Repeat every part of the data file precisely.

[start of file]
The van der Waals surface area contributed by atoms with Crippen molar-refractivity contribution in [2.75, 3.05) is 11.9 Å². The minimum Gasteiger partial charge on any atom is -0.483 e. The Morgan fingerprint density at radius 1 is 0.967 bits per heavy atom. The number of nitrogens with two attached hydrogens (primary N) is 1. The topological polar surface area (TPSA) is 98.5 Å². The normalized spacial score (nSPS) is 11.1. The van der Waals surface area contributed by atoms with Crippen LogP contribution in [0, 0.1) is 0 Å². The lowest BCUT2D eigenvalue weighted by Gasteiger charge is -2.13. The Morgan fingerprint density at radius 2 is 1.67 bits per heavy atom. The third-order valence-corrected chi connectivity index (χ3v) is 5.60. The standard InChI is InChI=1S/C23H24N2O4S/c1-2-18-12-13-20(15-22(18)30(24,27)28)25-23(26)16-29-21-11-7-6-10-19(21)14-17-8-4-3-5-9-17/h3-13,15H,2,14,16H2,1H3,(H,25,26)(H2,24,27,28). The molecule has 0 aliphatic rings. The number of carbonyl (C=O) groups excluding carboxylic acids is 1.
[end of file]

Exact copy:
The van der Waals surface area contributed by atoms with Crippen molar-refractivity contribution in [2.75, 3.05) is 11.9 Å². The minimum Gasteiger partial charge on any atom is -0.483 e. The Morgan fingerprint density at radius 1 is 0.967 bits per heavy atom. The number of nitrogens with two attached hydrogens (primary N) is 1. The topological polar surface area (TPSA) is 98.5 Å². The normalized spacial score (nSPS) is 11.1. The van der Waals surface area contributed by atoms with Crippen LogP contribution in [0, 0.1) is 0 Å². The lowest BCUT2D eigenvalue weighted by Gasteiger charge is -2.13. The Morgan fingerprint density at radius 2 is 1.67 bits per heavy atom. The third-order valence-corrected chi connectivity index (χ3v) is 5.60. The standard InChI is InChI=1S/C23H24N2O4S/c1-2-18-12-13-20(15-22(18)30(24,27)28)25-23(26)16-29-21-11-7-6-10-19(21)14-17-8-4-3-5-9-17/h3-13,15H,2,14,16H2,1H3,(H,25,26)(H2,24,27,28). The molecule has 0 aliphatic rings. The number of carbonyl (C=O) groups excluding carboxylic acids is 1.